Romeo and Juliet: A Guide to the Play

By Jay L. Halio | Go to book overview

5
LANGUAGE

In the plays written before Romeo and Juliet, Shakespeare had already feasted on the banquets the English language afforded, especially in Love's Labour's Lost ( 1595), but his appetite (to paraphrase Enobarbus on Cleopatra's effect) seemed to grow by what it fed on. Throughout his career, as many commentators have remarked, he constantly pushed the resources of his primary medium--words--to their utmost boundary, both in verse and in prose. Romeo and Juliet is one of the best examples of how he adapted English drama to the love poetry of his time and place, particularly the kind of poetry he had already developed and continued to develop in his long erotic narrative poems, Venus and Adonis ( 1593) and The Rape of Lucrece ( 1594), and in his sequence of sonnets, which circulated among his friends but was not published until 1609.


VERSE

As if to prepare his audience for part of what was to come, Shakespeare began Romeo and Juliet with a sonnet-speaking Chorus, or Prologue, using the form he had also used for his sonnet sequence, rather than the Italian form Petrarch used; that is, three quatrains followed by a couplet, instead of an octet rhyming abba abba, followed by a sestet. 1 Petrarch, however, is otherwise much in evidence, especially in the first half of the play. Romeo's infatuation with Rosaline inspires the purest Petrarch, moving Mercutio to salute him with "Now is he for the numbers that Petrarch flowed in" (2.4.34). Although by then the taunt is no longer relevant, Mercutio does not know this; he is reacting to the Romeo who, in his first dialogue with Benvolio, unabashedly apes the Petrarchan "numbers." His lines there typify the conventional lover's versifying, complaining of the treatment by his Cruel Mistress:

-47-

Notes for this page

Add a new note
If you are trying to select text to create highlights or citations, remember that you must now click or tap on the first word, and then click or tap on the last word.
One moment ...
Default project is now your active project.
Project items

Items saved from this book

This book has been saved
Highlights (0)
Some of your highlights are legacy items.

Highlights saved before July 30, 2012 will not be displayed on their respective source pages.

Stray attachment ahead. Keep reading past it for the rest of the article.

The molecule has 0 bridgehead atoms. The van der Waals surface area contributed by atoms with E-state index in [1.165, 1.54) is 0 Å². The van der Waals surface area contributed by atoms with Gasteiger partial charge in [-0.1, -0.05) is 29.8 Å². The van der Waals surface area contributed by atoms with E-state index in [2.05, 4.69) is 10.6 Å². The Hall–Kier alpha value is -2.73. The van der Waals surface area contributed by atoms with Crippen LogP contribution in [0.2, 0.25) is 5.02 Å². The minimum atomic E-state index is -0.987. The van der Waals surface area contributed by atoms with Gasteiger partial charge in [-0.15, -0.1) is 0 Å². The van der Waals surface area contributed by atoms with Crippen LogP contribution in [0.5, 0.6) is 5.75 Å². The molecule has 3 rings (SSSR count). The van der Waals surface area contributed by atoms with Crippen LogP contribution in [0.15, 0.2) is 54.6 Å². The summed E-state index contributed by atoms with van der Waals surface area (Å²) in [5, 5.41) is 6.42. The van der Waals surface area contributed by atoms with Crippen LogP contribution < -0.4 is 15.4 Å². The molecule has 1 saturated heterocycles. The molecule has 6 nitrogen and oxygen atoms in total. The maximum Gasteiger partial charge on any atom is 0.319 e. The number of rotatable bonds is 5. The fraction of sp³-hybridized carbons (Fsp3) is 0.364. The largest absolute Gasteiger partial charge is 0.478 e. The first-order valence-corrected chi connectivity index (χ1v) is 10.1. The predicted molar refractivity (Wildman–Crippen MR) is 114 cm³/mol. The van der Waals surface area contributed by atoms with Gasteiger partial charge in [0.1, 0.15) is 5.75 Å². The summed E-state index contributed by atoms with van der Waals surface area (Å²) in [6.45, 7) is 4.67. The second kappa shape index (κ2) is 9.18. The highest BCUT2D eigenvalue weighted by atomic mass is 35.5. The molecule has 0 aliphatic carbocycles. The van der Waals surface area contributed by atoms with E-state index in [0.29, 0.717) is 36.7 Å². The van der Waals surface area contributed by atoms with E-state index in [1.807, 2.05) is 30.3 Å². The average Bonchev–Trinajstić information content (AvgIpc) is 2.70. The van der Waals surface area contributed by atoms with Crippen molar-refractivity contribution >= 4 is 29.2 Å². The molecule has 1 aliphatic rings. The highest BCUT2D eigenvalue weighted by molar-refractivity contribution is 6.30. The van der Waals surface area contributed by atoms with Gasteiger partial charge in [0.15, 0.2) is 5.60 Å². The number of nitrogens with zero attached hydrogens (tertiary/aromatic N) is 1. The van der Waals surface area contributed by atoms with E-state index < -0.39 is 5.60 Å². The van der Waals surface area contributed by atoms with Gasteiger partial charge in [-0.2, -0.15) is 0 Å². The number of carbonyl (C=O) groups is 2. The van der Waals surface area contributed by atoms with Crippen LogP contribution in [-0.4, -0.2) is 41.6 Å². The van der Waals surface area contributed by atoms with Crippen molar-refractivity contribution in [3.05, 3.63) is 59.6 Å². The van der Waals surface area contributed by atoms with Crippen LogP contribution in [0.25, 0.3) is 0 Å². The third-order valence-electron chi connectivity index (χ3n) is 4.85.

You can easily re-create the highlights by opening the book page or article, selecting the text, and clicking “Highlight.”

Citations (0)
Some of your citations are legacy items.

Any citation created before July 30, 2012 will labeled as a “Cited page.” New citations will be saved as cited passages, pages or articles.

We also added the ability to view new citations from your projects or the book or article where you created them.

Notes (0)
Bookmarks (0)

You have no saved items from this book

Project items include:
  • Saved book/article
  • Highlights
  • Quotes/citations
  • Notes
  • Bookmarks
Notes
Cite this page

Cited page

Style
Citations are available only to our active members.
Buy instant access to cite pages or passages in MLA, APA and Chicago citation styles.

(Einhorn, 1992, p. 25)

(Einhorn 25)

1. Lois J. Einhorn, Abraham Lincoln, the Orator: Penetrating the Lincoln Legend (Westport, CT: Greenwood Press, 1992), 25, http://www.questia.com/read/27419298.

Cited page

Bookmark this page
Romeo and Juliet: A Guide to the Play
Table of contents

Table of contents

  • Title Page iii
  • Contents vii
  • Preface ix
  • 1 - Textual History 1
  • Notes 10
  • 2 - Contexts and Sources 13
  • Notes 19
  • 3 - Dramatic Structure 21
  • Notes 28
  • 4 - Characters 31
  • Notes 43
  • 5 - Language 47
  • Notes 61
  • 6 - Themes 65
  • Notes 77
  • 7 - Critical Approaches 81
  • Notes 95
  • 8 - The Play in Performance 97
  • Notes 116
  • Selected Bibliography 123
  • Index 129
  • About the Author 135
Settings

Settings

Typeface
Text size Smaller Larger Reset View mode
Search within

Search within this book

Look up

Look up a word

  • Dictionary
  • Thesaurus
Please submit a word or phrase above.
Print this page

Print this page

Why can't I print more than one page at a time?

Help
Full screen
/ 138

matching results for page

    Questia reader help

    How to highlight and cite specific passages

    1. Click or tap the first word you want to select.
    2. Click or tap the last word you want to select, and you’ll see everything in between get selected.
    3. You’ll then get a menu of options like creating a highlight or a citation from that passage of text.

    OK, got it!

    Cited passage

    Style
    Citations are available only to our active members.
    Buy instant access to cite pages or passages in MLA, APA and Chicago citation styles.

    "Portraying himself as an honest, ordinary person helped Lincoln identify with his audiences." (Einhorn, 1992, p. 25).

    "Portraying himself as an honest, ordinary person helped Lincoln identify with his audiences." (Einhorn 25)

    "Portraying himself as an honest, ordinary person helped Lincoln identify with his audiences."1

    1. Lois J. Einhorn, Abraham Lincoln, the Orator: Penetrating the Lincoln Legend (Westport, CT: Greenwood Press, 1992), 25, http://www.questia.com/read/27419298.

    Cited passage

    Thanks for trying Questia!

    Please continue trying out our research tools, but please note, full functionality is available only to our active members.

    Your work will be lost once you leave this Web page.

    Buy instant access to save your work.

    Already a member? Log in now.

    Author Advanced search

    Oops!

    An unknown error has occurred. Please click the button below to reload the page. If the problem persists, please try again in a little while.